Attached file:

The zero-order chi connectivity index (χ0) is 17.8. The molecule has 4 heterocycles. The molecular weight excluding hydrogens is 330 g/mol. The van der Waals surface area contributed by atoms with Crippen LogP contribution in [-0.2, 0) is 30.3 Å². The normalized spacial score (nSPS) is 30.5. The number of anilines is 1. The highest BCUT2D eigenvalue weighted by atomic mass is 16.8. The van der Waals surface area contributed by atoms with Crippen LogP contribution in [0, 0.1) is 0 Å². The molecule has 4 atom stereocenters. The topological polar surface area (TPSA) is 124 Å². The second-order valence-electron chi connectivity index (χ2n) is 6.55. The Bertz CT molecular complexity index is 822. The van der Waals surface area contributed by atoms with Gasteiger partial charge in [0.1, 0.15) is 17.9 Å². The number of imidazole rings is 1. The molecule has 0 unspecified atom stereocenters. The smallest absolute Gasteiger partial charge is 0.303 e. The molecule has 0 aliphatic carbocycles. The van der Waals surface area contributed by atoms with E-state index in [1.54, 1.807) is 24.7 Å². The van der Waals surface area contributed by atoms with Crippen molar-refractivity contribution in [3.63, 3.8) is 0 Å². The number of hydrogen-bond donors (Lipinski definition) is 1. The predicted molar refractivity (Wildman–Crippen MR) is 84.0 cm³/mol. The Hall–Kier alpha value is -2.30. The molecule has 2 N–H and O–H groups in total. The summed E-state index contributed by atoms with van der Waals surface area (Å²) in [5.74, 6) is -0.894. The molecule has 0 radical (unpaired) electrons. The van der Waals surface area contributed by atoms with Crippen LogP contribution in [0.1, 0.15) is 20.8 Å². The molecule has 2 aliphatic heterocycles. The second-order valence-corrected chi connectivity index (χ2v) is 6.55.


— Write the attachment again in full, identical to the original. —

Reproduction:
The zero-order chi connectivity index (χ0) is 17.8. The molecule has 4 heterocycles. The molecular weight excluding hydrogens is 330 g/mol. The van der Waals surface area contributed by atoms with Crippen LogP contribution in [-0.2, 0) is 30.3 Å². The normalized spacial score (nSPS) is 30.5. The number of anilines is 1. The highest BCUT2D eigenvalue weighted by atomic mass is 16.8. The van der Waals surface area contributed by atoms with Crippen LogP contribution in [0, 0.1) is 0 Å². The molecule has 4 atom stereocenters. The topological polar surface area (TPSA) is 124 Å². The second-order valence-electron chi connectivity index (χ2n) is 6.55. The Bertz CT molecular complexity index is 822. The van der Waals surface area contributed by atoms with Gasteiger partial charge in [0.1, 0.15) is 17.9 Å². The number of imidazole rings is 1. The molecule has 0 unspecified atom stereocenters. The smallest absolute Gasteiger partial charge is 0.303 e. The molecule has 0 aliphatic carbocycles. The van der Waals surface area contributed by atoms with E-state index in [1.54, 1.807) is 24.7 Å². The van der Waals surface area contributed by atoms with Crippen molar-refractivity contribution in [3.63, 3.8) is 0 Å². The number of hydrogen-bond donors (Lipinski definition) is 1. The predicted molar refractivity (Wildman–Crippen MR) is 84.0 cm³/mol. The Hall–Kier alpha value is -2.30. The molecule has 2 N–H and O–H groups in total. The summed E-state index contributed by atoms with van der Waals surface area (Å²) in [5.74, 6) is -0.894. The molecule has 0 radical (unpaired) electrons. The van der Waals surface area contributed by atoms with Crippen LogP contribution in [0.1, 0.15) is 20.8 Å². The molecule has 2 aliphatic heterocycles. The second-order valence-corrected chi connectivity index (χ2v) is 6.55.